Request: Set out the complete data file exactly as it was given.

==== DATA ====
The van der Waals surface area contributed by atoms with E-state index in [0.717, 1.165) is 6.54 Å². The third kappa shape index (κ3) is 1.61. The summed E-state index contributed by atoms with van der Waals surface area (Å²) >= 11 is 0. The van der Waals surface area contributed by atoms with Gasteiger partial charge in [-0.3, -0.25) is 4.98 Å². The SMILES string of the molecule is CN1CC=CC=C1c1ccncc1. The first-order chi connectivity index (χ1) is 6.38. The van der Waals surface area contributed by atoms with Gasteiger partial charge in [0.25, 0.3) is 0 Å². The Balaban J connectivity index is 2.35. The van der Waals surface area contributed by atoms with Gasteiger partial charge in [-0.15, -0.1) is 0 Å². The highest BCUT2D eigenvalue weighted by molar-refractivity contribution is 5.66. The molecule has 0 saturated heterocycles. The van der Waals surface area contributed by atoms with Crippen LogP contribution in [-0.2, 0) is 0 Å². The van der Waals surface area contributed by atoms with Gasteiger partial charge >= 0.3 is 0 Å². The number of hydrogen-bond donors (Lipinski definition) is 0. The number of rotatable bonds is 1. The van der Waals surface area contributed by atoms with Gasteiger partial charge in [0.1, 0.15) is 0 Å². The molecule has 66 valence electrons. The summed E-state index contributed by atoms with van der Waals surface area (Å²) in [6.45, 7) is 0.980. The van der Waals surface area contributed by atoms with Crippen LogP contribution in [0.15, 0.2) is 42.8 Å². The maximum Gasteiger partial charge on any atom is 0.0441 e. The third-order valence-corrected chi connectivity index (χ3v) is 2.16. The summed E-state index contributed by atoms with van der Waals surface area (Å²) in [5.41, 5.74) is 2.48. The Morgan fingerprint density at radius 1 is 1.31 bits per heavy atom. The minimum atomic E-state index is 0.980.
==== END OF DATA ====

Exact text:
The van der Waals surface area contributed by atoms with E-state index in [0.717, 1.165) is 6.54 Å². The third kappa shape index (κ3) is 1.61. The summed E-state index contributed by atoms with van der Waals surface area (Å²) >= 11 is 0. The van der Waals surface area contributed by atoms with Gasteiger partial charge in [-0.3, -0.25) is 4.98 Å². The SMILES string of the molecule is CN1CC=CC=C1c1ccncc1. The first-order chi connectivity index (χ1) is 6.38. The van der Waals surface area contributed by atoms with Gasteiger partial charge in [0.25, 0.3) is 0 Å². The Balaban J connectivity index is 2.35. The van der Waals surface area contributed by atoms with Gasteiger partial charge in [-0.15, -0.1) is 0 Å². The highest BCUT2D eigenvalue weighted by molar-refractivity contribution is 5.66. The molecule has 0 saturated heterocycles. The van der Waals surface area contributed by atoms with Crippen LogP contribution in [-0.2, 0) is 0 Å². The van der Waals surface area contributed by atoms with Gasteiger partial charge >= 0.3 is 0 Å². The number of hydrogen-bond donors (Lipinski definition) is 0. The number of rotatable bonds is 1. The van der Waals surface area contributed by atoms with Gasteiger partial charge in [0.1, 0.15) is 0 Å². The molecule has 66 valence electrons. The summed E-state index contributed by atoms with van der Waals surface area (Å²) in [6.45, 7) is 0.980. The van der Waals surface area contributed by atoms with Crippen LogP contribution in [0.15, 0.2) is 42.8 Å². The maximum Gasteiger partial charge on any atom is 0.0441 e. The third-order valence-corrected chi connectivity index (χ3v) is 2.16. The summed E-state index contributed by atoms with van der Waals surface area (Å²) in [5.41, 5.74) is 2.48. The Morgan fingerprint density at radius 1 is 1.31 bits per heavy atom. The minimum atomic E-state index is 0.980.